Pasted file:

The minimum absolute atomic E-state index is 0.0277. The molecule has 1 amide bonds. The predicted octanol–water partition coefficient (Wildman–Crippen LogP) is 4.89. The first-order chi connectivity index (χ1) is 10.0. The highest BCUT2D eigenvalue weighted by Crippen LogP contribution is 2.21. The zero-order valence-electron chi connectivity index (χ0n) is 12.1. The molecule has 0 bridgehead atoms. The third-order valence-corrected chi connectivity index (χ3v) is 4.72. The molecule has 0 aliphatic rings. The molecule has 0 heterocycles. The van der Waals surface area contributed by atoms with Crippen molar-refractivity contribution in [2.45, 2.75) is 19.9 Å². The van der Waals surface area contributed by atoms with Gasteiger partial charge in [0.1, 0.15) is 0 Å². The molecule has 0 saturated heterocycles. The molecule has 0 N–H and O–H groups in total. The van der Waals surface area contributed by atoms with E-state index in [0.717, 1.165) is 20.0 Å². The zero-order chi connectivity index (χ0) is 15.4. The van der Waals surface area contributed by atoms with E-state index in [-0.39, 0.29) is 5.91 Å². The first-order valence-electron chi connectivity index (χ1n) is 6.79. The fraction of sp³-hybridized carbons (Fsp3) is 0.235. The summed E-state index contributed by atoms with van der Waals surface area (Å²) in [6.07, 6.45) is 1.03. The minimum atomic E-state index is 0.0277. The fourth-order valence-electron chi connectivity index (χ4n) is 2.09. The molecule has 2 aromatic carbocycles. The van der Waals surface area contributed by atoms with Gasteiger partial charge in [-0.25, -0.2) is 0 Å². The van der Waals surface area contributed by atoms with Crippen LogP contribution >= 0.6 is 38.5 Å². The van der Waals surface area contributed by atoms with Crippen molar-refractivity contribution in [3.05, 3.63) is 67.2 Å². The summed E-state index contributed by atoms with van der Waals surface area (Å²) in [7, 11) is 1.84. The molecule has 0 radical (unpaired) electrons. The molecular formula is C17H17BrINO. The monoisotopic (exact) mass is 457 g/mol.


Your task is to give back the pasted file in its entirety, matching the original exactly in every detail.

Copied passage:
The minimum absolute atomic E-state index is 0.0277. The molecule has 1 amide bonds. The predicted octanol–water partition coefficient (Wildman–Crippen LogP) is 4.89. The first-order chi connectivity index (χ1) is 10.0. The highest BCUT2D eigenvalue weighted by Crippen LogP contribution is 2.21. The zero-order valence-electron chi connectivity index (χ0n) is 12.1. The molecule has 0 bridgehead atoms. The third-order valence-corrected chi connectivity index (χ3v) is 4.72. The molecule has 0 aliphatic rings. The molecule has 0 heterocycles. The van der Waals surface area contributed by atoms with Crippen molar-refractivity contribution in [2.45, 2.75) is 19.9 Å². The van der Waals surface area contributed by atoms with Gasteiger partial charge in [0.1, 0.15) is 0 Å². The molecule has 0 saturated heterocycles. The molecule has 0 N–H and O–H groups in total. The van der Waals surface area contributed by atoms with E-state index in [0.717, 1.165) is 20.0 Å². The zero-order chi connectivity index (χ0) is 15.4. The van der Waals surface area contributed by atoms with E-state index in [-0.39, 0.29) is 5.91 Å². The first-order valence-electron chi connectivity index (χ1n) is 6.79. The fraction of sp³-hybridized carbons (Fsp3) is 0.235. The summed E-state index contributed by atoms with van der Waals surface area (Å²) in [6.07, 6.45) is 1.03. The minimum atomic E-state index is 0.0277. The fourth-order valence-electron chi connectivity index (χ4n) is 2.09. The molecule has 2 aromatic carbocycles. The van der Waals surface area contributed by atoms with Gasteiger partial charge in [-0.25, -0.2) is 0 Å². The van der Waals surface area contributed by atoms with Crippen LogP contribution >= 0.6 is 38.5 Å². The van der Waals surface area contributed by atoms with Crippen molar-refractivity contribution in [3.05, 3.63) is 67.2 Å². The summed E-state index contributed by atoms with van der Waals surface area (Å²) in [7, 11) is 1.84. The molecule has 0 radical (unpaired) electrons. The molecular formula is C17H17BrINO. The monoisotopic (exact) mass is 457 g/mol.